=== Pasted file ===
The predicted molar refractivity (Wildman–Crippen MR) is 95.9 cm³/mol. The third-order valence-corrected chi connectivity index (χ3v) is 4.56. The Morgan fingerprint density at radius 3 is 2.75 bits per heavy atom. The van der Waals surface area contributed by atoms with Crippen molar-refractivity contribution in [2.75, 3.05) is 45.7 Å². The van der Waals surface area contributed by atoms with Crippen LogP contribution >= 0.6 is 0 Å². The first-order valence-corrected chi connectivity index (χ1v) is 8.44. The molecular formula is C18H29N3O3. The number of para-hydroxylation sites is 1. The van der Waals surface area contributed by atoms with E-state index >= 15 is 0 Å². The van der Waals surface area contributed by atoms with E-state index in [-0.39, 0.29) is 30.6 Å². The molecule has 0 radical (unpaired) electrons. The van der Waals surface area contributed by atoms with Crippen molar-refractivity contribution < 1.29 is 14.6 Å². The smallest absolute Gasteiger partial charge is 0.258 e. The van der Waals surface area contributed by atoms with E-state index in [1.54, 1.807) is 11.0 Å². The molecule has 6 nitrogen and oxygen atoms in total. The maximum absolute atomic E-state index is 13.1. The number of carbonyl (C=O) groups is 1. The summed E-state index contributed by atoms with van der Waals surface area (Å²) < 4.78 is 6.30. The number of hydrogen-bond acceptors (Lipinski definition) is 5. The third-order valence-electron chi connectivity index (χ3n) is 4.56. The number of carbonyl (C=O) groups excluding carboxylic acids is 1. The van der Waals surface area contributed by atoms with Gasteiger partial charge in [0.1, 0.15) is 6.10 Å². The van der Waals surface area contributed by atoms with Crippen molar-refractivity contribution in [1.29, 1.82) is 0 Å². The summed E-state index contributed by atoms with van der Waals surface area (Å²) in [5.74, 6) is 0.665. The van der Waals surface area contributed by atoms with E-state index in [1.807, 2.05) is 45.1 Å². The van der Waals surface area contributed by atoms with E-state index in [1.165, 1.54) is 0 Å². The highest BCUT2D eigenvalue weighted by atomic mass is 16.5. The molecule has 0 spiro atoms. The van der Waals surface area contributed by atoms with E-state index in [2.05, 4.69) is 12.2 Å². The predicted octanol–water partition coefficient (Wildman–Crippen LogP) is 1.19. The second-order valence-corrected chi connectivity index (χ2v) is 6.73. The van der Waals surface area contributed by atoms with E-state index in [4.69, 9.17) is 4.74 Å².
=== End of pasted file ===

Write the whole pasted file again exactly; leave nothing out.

The predicted molar refractivity (Wildman–Crippen MR) is 95.9 cm³/mol. The third-order valence-corrected chi connectivity index (χ3v) is 4.56. The Morgan fingerprint density at radius 3 is 2.75 bits per heavy atom. The van der Waals surface area contributed by atoms with Crippen molar-refractivity contribution in [2.75, 3.05) is 45.7 Å². The van der Waals surface area contributed by atoms with Crippen LogP contribution >= 0.6 is 0 Å². The first-order valence-corrected chi connectivity index (χ1v) is 8.44. The molecular formula is C18H29N3O3. The number of para-hydroxylation sites is 1. The van der Waals surface area contributed by atoms with E-state index >= 15 is 0 Å². The van der Waals surface area contributed by atoms with E-state index in [-0.39, 0.29) is 30.6 Å². The molecule has 0 radical (unpaired) electrons. The van der Waals surface area contributed by atoms with Crippen molar-refractivity contribution < 1.29 is 14.6 Å². The smallest absolute Gasteiger partial charge is 0.258 e. The van der Waals surface area contributed by atoms with E-state index in [1.54, 1.807) is 11.0 Å². The molecule has 6 nitrogen and oxygen atoms in total. The maximum absolute atomic E-state index is 13.1. The number of carbonyl (C=O) groups is 1. The summed E-state index contributed by atoms with van der Waals surface area (Å²) < 4.78 is 6.30. The number of hydrogen-bond acceptors (Lipinski definition) is 5. The third-order valence-electron chi connectivity index (χ3n) is 4.56. The number of carbonyl (C=O) groups excluding carboxylic acids is 1. The van der Waals surface area contributed by atoms with Gasteiger partial charge in [0.1, 0.15) is 6.10 Å². The van der Waals surface area contributed by atoms with Crippen molar-refractivity contribution in [1.29, 1.82) is 0 Å². The summed E-state index contributed by atoms with van der Waals surface area (Å²) in [5.74, 6) is 0.665. The van der Waals surface area contributed by atoms with E-state index in [1.807, 2.05) is 45.1 Å². The van der Waals surface area contributed by atoms with E-state index in [1.165, 1.54) is 0 Å². The highest BCUT2D eigenvalue weighted by atomic mass is 16.5. The molecule has 0 spiro atoms. The van der Waals surface area contributed by atoms with E-state index in [2.05, 4.69) is 12.2 Å². The predicted octanol–water partition coefficient (Wildman–Crippen LogP) is 1.19. The second-order valence-corrected chi connectivity index (χ2v) is 6.73. The van der Waals surface area contributed by atoms with E-state index in [4.69, 9.17) is 4.74 Å².